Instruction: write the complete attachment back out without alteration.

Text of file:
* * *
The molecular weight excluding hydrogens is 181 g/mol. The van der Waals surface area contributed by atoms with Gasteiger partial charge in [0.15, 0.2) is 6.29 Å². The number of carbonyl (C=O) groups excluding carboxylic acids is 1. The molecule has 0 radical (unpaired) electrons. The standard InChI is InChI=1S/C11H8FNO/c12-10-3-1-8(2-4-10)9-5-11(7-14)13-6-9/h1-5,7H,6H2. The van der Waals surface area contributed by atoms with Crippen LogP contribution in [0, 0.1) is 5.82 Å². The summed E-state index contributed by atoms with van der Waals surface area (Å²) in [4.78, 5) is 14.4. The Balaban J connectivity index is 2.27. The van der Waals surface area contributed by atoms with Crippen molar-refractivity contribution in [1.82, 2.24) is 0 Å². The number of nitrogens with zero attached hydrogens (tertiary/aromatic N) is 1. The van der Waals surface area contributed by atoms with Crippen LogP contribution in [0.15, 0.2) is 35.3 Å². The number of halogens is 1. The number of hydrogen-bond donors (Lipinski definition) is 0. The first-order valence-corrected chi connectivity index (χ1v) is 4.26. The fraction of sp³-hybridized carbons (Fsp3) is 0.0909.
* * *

The molecular weight excluding hydrogens is 181 g/mol. The van der Waals surface area contributed by atoms with Gasteiger partial charge in [0.15, 0.2) is 6.29 Å². The number of carbonyl (C=O) groups excluding carboxylic acids is 1. The molecule has 0 radical (unpaired) electrons. The standard InChI is InChI=1S/C11H8FNO/c12-10-3-1-8(2-4-10)9-5-11(7-14)13-6-9/h1-5,7H,6H2. The van der Waals surface area contributed by atoms with Crippen LogP contribution in [0, 0.1) is 5.82 Å². The summed E-state index contributed by atoms with van der Waals surface area (Å²) in [4.78, 5) is 14.4. The Balaban J connectivity index is 2.27. The van der Waals surface area contributed by atoms with Crippen molar-refractivity contribution in [1.82, 2.24) is 0 Å². The number of nitrogens with zero attached hydrogens (tertiary/aromatic N) is 1. The van der Waals surface area contributed by atoms with Crippen LogP contribution in [0.15, 0.2) is 35.3 Å². The number of halogens is 1. The number of hydrogen-bond donors (Lipinski definition) is 0. The first-order valence-corrected chi connectivity index (χ1v) is 4.26. The fraction of sp³-hybridized carbons (Fsp3) is 0.0909.